The overall rate of death in patients hospitalized with ST-segment elevation myocardial infarction (STEMI; a certain pattern on an electrocardiogram following a heart attack) decreased from 1995 to 2010 in France, with possible factors associated with this decline including an increase in the proportion of STEMI patients who were women younger than age 60, and an increase in the use of reperfusion therapy and recommended therapeutic measures following a heart attack, according to a study being published online by JAMA. The study is being released early to coincide with its presentation at the European Society of Cardiology Congress.
"Several sources, including registries specific to acute myocardial infarction [AMI; heart attack] and large administrative or billing databases, have shown a decrease in mortality in patients with STEMI over the past 10 to 15 years. This decline is usually attributed to increased use and improved delivery of reperfusion therapy, in particular primary percutaneous coronary intervention (PCI; procedures such as balloon angioplasty or stent placement used to open narrowed coronary arteries). We hypothesized that, beyond primary PCI, other factors such as temporal changes in patient population characteristics may account for part of the observed reduction in mortality of patients with STEMI," the authors write.
Etienne Puymirat, M.D., of the Hôpital Européen Georges Pompidou, Paris, and colleagues conducted a study to assess the association between changes in early mortality following STEMI and patient management and risk profile. The researchers analyzed data from four 1-month French nationwide registries, conducted 5 years apart (in 1995, 2000, 2005 and 2010), which included a total of 6,707 STEMI patients admitted to intensive care or coronary care units.
During the study period, the average age of patients with STEMI declined from 66.2 years to 63.3 years, and history of cardiovascular disease, such as heart attack, heart failure, peripheral artery disease, stroke or transient ischemic attack also decreased. The proportion of younger women (60 years or less) with STEMI increased from 11.8 percent to 25.5 percent, consistent with their increased prevalence of smoking (from 37.3 percent to 73.1 percent) and obesity (from 17.6 percent to 27.1 percent). The proportion of younger patients developing STEMI despite not having hypertension, diabetes, or hypercholesterolemia increased markedly, particularly in younger women.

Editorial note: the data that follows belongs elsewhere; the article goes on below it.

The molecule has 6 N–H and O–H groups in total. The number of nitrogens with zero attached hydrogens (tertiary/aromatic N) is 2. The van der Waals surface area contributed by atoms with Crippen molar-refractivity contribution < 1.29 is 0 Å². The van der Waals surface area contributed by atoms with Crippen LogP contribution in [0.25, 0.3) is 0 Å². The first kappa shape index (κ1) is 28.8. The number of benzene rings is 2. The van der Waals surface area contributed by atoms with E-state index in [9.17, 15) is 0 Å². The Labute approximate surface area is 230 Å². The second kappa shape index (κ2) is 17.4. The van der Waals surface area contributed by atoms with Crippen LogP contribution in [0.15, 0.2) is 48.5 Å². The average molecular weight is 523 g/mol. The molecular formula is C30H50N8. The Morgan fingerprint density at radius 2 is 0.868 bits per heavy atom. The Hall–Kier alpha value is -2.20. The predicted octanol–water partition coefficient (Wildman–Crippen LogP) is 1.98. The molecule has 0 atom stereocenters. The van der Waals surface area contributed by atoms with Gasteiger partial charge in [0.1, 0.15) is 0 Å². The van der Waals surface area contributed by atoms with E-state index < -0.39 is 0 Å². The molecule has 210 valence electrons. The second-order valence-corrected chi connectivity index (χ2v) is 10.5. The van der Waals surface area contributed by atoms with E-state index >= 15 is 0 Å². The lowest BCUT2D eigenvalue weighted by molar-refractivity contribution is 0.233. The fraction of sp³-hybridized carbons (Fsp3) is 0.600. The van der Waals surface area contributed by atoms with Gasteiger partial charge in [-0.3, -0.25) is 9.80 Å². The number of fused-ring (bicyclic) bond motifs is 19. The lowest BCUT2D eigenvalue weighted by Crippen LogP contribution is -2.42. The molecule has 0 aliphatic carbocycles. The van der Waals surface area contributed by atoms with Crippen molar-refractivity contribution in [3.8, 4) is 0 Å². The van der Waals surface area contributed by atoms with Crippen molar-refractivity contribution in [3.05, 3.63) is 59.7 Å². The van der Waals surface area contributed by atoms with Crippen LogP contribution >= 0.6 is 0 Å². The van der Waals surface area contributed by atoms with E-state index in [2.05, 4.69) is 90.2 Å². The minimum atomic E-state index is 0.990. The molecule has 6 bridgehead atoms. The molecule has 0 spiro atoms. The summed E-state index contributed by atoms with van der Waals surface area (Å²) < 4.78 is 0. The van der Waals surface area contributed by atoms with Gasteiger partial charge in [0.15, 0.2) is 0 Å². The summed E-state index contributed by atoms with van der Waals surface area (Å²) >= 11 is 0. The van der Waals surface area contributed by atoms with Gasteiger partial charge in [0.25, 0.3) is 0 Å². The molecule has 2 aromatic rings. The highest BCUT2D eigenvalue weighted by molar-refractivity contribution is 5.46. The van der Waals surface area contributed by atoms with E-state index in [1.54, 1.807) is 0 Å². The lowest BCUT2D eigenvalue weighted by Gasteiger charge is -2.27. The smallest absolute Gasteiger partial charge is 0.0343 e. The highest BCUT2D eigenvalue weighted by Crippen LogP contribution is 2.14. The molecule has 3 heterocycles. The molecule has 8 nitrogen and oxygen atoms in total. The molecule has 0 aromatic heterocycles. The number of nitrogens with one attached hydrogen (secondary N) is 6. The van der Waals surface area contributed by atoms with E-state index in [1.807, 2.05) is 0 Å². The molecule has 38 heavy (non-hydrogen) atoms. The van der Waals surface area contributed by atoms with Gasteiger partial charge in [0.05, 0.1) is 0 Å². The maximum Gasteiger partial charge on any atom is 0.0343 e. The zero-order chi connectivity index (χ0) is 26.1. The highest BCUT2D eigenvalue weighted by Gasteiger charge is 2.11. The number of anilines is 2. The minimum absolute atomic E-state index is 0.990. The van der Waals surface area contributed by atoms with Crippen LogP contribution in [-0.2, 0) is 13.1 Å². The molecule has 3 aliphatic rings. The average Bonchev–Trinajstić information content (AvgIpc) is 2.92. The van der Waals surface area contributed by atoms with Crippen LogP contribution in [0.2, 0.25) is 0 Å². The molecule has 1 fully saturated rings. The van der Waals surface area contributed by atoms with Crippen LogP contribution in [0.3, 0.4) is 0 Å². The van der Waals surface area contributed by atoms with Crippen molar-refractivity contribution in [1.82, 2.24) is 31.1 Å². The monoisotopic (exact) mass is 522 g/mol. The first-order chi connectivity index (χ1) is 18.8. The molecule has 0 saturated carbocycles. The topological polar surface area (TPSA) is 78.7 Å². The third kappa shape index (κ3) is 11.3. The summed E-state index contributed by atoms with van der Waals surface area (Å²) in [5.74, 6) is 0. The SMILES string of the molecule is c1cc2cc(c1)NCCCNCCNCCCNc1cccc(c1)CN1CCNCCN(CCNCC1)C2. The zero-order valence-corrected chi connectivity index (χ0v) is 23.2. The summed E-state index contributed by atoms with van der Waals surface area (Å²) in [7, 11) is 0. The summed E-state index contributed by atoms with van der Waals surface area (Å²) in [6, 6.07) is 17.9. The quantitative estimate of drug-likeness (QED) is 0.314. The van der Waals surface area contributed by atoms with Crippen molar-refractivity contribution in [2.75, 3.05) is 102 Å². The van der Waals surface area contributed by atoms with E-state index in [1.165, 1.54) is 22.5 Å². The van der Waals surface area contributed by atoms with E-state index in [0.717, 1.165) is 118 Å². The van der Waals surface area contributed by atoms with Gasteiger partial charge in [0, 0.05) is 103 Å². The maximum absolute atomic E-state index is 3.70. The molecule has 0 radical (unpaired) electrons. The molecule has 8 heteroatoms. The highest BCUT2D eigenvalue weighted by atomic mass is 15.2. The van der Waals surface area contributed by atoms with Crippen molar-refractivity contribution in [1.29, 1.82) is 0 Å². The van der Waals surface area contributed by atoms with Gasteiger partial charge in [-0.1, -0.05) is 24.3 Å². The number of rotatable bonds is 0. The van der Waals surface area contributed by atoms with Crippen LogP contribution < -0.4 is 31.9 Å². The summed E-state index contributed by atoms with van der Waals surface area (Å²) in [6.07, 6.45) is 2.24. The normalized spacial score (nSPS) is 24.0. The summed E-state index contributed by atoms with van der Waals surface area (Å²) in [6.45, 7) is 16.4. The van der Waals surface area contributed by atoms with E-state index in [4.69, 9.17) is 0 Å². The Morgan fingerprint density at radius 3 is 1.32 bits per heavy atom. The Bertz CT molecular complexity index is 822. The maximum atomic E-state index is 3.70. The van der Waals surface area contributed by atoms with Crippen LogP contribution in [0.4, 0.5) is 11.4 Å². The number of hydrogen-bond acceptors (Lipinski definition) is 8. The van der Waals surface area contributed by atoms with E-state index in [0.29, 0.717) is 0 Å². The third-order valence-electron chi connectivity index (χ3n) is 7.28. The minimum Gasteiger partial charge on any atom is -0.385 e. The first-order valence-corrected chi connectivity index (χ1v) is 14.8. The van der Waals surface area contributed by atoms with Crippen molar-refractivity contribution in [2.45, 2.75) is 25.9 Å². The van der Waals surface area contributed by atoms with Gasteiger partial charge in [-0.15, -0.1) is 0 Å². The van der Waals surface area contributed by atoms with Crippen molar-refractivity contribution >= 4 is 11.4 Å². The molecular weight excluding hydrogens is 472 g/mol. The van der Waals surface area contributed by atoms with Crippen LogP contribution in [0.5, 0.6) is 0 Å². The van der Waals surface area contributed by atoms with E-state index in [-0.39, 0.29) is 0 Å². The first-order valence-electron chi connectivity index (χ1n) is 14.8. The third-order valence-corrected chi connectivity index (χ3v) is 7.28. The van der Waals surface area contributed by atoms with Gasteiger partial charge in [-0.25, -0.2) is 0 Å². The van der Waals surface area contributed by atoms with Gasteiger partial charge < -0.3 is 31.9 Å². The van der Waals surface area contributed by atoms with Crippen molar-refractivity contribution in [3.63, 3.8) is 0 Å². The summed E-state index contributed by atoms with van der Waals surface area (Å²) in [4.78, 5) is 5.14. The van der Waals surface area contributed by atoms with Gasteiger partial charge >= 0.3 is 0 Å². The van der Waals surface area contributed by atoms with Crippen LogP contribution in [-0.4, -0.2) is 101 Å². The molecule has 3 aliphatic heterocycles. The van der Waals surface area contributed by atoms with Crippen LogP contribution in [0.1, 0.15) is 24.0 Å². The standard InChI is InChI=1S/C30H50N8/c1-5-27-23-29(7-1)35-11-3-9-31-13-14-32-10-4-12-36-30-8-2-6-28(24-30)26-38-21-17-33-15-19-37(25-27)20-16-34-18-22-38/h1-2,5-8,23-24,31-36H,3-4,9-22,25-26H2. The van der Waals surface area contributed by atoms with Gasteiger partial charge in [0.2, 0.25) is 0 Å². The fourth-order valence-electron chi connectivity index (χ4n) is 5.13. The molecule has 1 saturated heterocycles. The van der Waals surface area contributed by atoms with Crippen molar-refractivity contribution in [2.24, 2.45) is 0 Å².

The authors also found that the use of reperfusion therapy increased over time, from 49.4 percent to 74.7 percent, with more frequent use of primary PCI, (11.9 percent to 60.8 percent). The use of evidence-based treatments during the first 48 hours from admission increased gradually over the 15-year period, including the early use of b-blockers, ACE inhibitors or angiotensin-receptor blockers, and statins. Also, there was increasing early use of antiplatelet agents and low-molecular-weight heparins.
Thirty-day mortality decreased from 13.7 percent in 1995 to 4.4 percent in 2010; mortality decreased from 9.8 percent to 2.6 percent in men and from 23.7 percent to 9.8 percent in women. Consistent with the decrease in mortality, major hospital complications of STEMI also decreased over this time period.
In addition, time from symptom onset to hospital admission decreased, with a shorter time from onset to first call, and broader use of mobile intensive care units.
"The progressive decline in early mortality over time observed in the present nationwide surveys is consistent with many other sources in the United States and Europe," the authors note.
"Within the STEMI population targeted by these sequential registries, the relative proportion of older patients has decreased, while the proportion of younger men and the proportion and numbers of younger women have increased. These observations suggest that future reductions in the incidence and mortality related to AMI will need specific targeting of preventive measures toward younger women and possibly younger men."
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